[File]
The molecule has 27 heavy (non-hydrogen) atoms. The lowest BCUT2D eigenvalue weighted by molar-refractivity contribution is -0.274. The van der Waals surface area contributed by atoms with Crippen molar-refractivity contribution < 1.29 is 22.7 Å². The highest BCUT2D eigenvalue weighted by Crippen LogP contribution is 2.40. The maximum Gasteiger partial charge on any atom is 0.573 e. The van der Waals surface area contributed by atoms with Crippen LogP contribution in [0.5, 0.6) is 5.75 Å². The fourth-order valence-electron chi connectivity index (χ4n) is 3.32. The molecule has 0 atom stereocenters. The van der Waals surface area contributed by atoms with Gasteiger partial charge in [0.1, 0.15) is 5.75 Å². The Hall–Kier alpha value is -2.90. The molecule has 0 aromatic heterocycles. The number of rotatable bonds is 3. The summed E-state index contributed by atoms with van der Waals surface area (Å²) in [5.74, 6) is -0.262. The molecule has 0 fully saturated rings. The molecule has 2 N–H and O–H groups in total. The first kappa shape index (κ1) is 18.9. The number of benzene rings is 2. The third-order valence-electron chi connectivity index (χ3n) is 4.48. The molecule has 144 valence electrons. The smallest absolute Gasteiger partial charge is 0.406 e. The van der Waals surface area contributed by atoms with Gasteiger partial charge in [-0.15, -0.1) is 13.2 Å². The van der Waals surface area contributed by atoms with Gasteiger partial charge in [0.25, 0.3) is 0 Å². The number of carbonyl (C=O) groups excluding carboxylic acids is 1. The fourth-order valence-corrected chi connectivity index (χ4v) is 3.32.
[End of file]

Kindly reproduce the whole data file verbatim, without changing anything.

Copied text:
The molecule has 27 heavy (non-hydrogen) atoms. The lowest BCUT2D eigenvalue weighted by molar-refractivity contribution is -0.274. The van der Waals surface area contributed by atoms with Crippen molar-refractivity contribution < 1.29 is 22.7 Å². The highest BCUT2D eigenvalue weighted by Crippen LogP contribution is 2.40. The maximum Gasteiger partial charge on any atom is 0.573 e. The van der Waals surface area contributed by atoms with Crippen LogP contribution in [0.5, 0.6) is 5.75 Å². The fourth-order valence-electron chi connectivity index (χ4n) is 3.32. The molecule has 0 atom stereocenters. The van der Waals surface area contributed by atoms with Gasteiger partial charge in [0.1, 0.15) is 5.75 Å². The Hall–Kier alpha value is -2.90. The molecule has 0 aromatic heterocycles. The number of rotatable bonds is 3. The summed E-state index contributed by atoms with van der Waals surface area (Å²) in [5.74, 6) is -0.262. The molecule has 0 fully saturated rings. The molecule has 2 N–H and O–H groups in total. The first kappa shape index (κ1) is 18.9. The number of benzene rings is 2. The third-order valence-electron chi connectivity index (χ3n) is 4.48. The molecule has 144 valence electrons. The smallest absolute Gasteiger partial charge is 0.406 e. The van der Waals surface area contributed by atoms with Gasteiger partial charge in [-0.15, -0.1) is 13.2 Å². The van der Waals surface area contributed by atoms with Gasteiger partial charge in [0.25, 0.3) is 0 Å². The number of carbonyl (C=O) groups excluding carboxylic acids is 1. The fourth-order valence-corrected chi connectivity index (χ4v) is 3.32.